Starry sky

The great thing in the world is not so much where we stand, as in what direction we are moving.

Oliver Wendell Holmes

Tools and Applications

1 December 2008

Most of the programs I distribute at the UGA Stratigraphy Lab are simple tools for doing some calculation that cannot be done easily in a spreadsheet. All of the programs are tools that I developed for my own research problems and that I thought might be useful for a larger audience. Some turned about to be more useful than others (and some I’m sure have never been used by anyone but me!). What’s common to all of them is that they’re tools, not applications. The data is assumed to be in some text file, in some specific format, often in some specific location with some specific file name. The program reads that file, does some calculations, and churns out another text file with the results, with some specific ... you get the picture. If the input file isn’t in the right place, or doesn’t have the right name, or doesn’t have the right format, the program fails. Usually, the user has no idea what happened and they have to email me.

I don’t mind answering these questions - I like seeing the programs used - but this process has driven home to me that these aren’t applications in the sense that we expect. Applications generally don’t require files to have a specific name or location, and if their format is incorrect, the user finds out what is wrong.

I’ve come to realize even more the distinction between a program and an application. Applications should have a familiar interface. Things like undo, save, open, and print ought to work. Applications should have a functioning help menu. They should have more than a generic icon. They should have style.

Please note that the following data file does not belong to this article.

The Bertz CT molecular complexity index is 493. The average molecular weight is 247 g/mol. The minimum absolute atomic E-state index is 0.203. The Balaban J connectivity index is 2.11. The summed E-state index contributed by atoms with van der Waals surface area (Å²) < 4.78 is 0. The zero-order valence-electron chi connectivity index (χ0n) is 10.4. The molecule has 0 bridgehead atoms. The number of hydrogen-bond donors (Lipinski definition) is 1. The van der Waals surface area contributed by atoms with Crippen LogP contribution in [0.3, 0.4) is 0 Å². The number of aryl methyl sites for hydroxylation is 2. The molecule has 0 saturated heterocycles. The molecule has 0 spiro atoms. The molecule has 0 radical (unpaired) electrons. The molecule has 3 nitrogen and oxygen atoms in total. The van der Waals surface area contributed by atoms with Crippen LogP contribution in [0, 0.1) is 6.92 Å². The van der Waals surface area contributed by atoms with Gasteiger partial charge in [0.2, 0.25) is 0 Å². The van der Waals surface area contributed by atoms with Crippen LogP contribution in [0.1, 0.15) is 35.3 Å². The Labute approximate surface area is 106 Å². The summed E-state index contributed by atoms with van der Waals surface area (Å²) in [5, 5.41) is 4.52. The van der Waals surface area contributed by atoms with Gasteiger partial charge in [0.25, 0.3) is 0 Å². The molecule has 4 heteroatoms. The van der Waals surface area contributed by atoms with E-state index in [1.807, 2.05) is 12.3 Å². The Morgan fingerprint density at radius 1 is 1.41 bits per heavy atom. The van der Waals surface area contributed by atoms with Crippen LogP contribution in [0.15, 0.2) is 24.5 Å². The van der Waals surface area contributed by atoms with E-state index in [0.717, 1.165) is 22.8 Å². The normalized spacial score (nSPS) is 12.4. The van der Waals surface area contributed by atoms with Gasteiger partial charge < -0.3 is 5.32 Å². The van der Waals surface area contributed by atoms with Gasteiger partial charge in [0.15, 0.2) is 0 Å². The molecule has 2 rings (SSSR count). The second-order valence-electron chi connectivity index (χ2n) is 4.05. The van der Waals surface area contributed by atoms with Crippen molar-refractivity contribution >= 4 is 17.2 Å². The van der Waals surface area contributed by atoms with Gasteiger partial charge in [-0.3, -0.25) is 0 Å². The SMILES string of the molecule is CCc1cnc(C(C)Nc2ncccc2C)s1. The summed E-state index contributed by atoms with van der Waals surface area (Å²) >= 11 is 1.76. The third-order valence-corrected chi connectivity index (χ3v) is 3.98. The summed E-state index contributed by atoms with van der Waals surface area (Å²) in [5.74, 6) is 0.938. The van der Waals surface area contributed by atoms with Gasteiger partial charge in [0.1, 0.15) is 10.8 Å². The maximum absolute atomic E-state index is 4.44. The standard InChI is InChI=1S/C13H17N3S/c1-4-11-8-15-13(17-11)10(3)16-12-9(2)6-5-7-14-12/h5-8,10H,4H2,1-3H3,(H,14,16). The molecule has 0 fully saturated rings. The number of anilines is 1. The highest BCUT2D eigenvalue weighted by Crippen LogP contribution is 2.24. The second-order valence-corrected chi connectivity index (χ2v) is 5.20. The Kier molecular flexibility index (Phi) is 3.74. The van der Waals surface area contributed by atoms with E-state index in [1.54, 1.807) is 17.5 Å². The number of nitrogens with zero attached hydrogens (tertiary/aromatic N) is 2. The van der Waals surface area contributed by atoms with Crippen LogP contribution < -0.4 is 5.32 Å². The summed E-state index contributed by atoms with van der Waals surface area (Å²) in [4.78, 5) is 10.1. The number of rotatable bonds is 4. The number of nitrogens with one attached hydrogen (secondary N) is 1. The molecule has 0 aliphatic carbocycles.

I’m about to beta release a program called Diversity. It’s an application. It lets ecologists enter and view their data in a much easier way than generally done (more on this in the future). It then allows ecologists to perform common types of diversity estimates, including both individual and sample-based rarefaction. It also plots these results and lets users save them as pdfs and export the results for plotting in another program. As I’ve developed it, I’ve been marveling over how Cocoa has let me create a rich user experience, far more so than any of the programs I’ve released before. Open, save, revert, undo - they all work, courtesy of Core Data. It includes a great set of import and export functions that also validate data and give users meaningful advice when things go wrong. The interface is easy to use and works much like iTunes, again thanks to Core Data, as well as bindings. I’ve added custom about boxes, preference panels, and a help book. I’ll be curious to see how people respond to it - it’s so typical of how most programs work that users may not even notice it. And I’m sure they’ll have no idea the thought or effort that goes into it. It just works and that’s what I hope they’ll notice.